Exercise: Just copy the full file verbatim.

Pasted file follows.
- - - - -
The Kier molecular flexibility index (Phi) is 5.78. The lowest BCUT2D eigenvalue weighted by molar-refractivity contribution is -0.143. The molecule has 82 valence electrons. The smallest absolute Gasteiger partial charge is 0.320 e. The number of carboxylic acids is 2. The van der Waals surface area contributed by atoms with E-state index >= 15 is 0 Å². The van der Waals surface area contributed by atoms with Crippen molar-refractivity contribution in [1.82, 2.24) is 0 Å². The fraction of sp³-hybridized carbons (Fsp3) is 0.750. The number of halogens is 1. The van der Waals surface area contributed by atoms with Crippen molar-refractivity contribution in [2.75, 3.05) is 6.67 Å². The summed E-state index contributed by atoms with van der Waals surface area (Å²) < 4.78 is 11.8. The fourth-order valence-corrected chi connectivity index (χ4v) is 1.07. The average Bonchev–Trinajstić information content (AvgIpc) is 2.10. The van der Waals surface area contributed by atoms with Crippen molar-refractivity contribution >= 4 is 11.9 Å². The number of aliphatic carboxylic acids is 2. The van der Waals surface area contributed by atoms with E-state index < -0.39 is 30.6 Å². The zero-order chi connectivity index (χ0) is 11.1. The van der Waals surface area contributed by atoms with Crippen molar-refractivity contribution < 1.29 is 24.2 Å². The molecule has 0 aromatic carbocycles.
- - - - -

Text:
The Kier molecular flexibility index (Phi) is 5.78. The lowest BCUT2D eigenvalue weighted by molar-refractivity contribution is -0.143. The molecule has 82 valence electrons. The smallest absolute Gasteiger partial charge is 0.320 e. The number of carboxylic acids is 2. The van der Waals surface area contributed by atoms with E-state index >= 15 is 0 Å². The van der Waals surface area contributed by atoms with Crippen molar-refractivity contribution in [1.82, 2.24) is 0 Å². The fraction of sp³-hybridized carbons (Fsp3) is 0.750. The number of halogens is 1. The van der Waals surface area contributed by atoms with Crippen molar-refractivity contribution in [2.75, 3.05) is 6.67 Å². The summed E-state index contributed by atoms with van der Waals surface area (Å²) < 4.78 is 11.8. The fourth-order valence-corrected chi connectivity index (χ4v) is 1.07. The average Bonchev–Trinajstić information content (AvgIpc) is 2.10. The van der Waals surface area contributed by atoms with Crippen molar-refractivity contribution >= 4 is 11.9 Å². The number of aliphatic carboxylic acids is 2. The van der Waals surface area contributed by atoms with E-state index < -0.39 is 30.6 Å². The zero-order chi connectivity index (χ0) is 11.1. The van der Waals surface area contributed by atoms with Crippen molar-refractivity contribution < 1.29 is 24.2 Å². The molecule has 0 aromatic carbocycles.